Card issuers vary in how they report card use, which can affect your credit score. Usually, it’s no big deal, but it becomes one when you want new credit
Dear Let’s Talk Credit,
How do credit card companies report credit utilization to the credit bureaus? Do they report just the monthly statement balance or total transactions? I currently go over the 10 percent credit utilization on one of my cards each month, but I make a separate payment before the statement closing date to get my statement balance under that 10 percent. Will this strategy work? If not, how long does high credit utilization affect your credit score (i.e. month to month, three-month period, two years, etc.)? Thanks. — Steve
Card issuers report to the credit bureaus in different ways. Some report specific monthly payment information along with account balance and credit limit; others do not. The biggest issue with credit utilization and credit scores is that your score is based on a snapshot of your credit report on a given day. If the snapshot of your credit report is taken before you make credit card payments for the month, you would be over the ideal utilization rate of 10 percent.
Your FICO credit score calculates credit utilization as 30 percent of your overall credit score. As with all scoring, how much this one category can affect your score depends on the other contents of your credit report. For example, if you are doing everything else right, such as paying what you owe on time and as agreed every month, the difference between 10 percent credit utilization and 20 percent utilization is not likely to drop your score by much.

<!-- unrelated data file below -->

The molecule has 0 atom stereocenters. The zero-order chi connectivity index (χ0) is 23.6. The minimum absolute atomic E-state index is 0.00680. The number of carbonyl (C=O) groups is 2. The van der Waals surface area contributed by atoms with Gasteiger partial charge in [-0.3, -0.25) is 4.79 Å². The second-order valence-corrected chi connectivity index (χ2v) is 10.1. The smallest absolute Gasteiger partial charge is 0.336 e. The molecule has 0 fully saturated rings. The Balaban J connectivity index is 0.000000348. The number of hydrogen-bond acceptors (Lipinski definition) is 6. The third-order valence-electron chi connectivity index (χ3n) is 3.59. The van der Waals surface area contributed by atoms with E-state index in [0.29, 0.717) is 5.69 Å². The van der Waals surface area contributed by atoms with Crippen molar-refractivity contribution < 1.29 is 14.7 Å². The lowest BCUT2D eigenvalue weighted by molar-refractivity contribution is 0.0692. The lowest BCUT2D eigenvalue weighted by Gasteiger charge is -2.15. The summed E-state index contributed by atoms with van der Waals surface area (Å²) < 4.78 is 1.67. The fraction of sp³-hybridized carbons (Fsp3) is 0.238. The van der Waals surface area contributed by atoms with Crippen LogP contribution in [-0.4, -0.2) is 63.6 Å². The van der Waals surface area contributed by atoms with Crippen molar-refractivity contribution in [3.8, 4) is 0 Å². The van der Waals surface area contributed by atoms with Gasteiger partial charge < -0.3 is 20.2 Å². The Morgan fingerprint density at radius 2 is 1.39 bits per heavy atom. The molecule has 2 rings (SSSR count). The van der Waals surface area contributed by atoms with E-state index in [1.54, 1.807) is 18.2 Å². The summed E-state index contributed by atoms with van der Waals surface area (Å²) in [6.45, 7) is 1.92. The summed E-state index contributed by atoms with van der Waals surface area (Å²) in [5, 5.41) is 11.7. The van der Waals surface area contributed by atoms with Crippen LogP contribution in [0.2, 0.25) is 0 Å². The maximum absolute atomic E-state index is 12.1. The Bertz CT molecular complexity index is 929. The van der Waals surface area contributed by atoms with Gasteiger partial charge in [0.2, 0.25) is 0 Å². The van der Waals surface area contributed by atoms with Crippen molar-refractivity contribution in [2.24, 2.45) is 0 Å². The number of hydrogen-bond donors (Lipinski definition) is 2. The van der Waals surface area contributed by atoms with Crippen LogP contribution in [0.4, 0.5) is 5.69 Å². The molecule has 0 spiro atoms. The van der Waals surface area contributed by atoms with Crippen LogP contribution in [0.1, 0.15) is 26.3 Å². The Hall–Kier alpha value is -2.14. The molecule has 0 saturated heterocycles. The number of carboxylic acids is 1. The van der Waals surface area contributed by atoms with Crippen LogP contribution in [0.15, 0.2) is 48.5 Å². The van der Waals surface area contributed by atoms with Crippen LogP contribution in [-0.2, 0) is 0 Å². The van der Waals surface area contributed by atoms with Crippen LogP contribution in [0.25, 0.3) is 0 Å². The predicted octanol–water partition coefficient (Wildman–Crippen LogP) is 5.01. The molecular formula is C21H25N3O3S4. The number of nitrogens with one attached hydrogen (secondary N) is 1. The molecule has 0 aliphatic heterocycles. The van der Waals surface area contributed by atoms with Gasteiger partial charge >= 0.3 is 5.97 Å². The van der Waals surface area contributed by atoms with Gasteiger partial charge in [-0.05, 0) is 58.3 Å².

You will want your credit score to be at its highest level when applying for new credit, leasing a home, applying for new employment or purchasing insurance. If you want to be sure that your credit utilization is at or below 10 percent when the snapshot of your credit is taken, you can contact your card issuers and ask what day reports are made to the credit bureaus. Then, you can be sure to make payments on your accounts before the reporting day. Another option is to refrain from using your cards for 30 days leading up to the event where you know your credit score/report will be reviewed.
Keep in mind that the scoring models take into account your total credit limit across all credit card accounts as well as each individual account. Your credit report and credit score are usually an accurate illustration of how you are managing your financial life. If you use only the credit you need and can afford to pay on time and as agreed, your credit score will reflect that you are a good risk.
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See related:Credit limit tricks: Keep your score high while still using your card, FICO’s 5 factors: Components of a credit score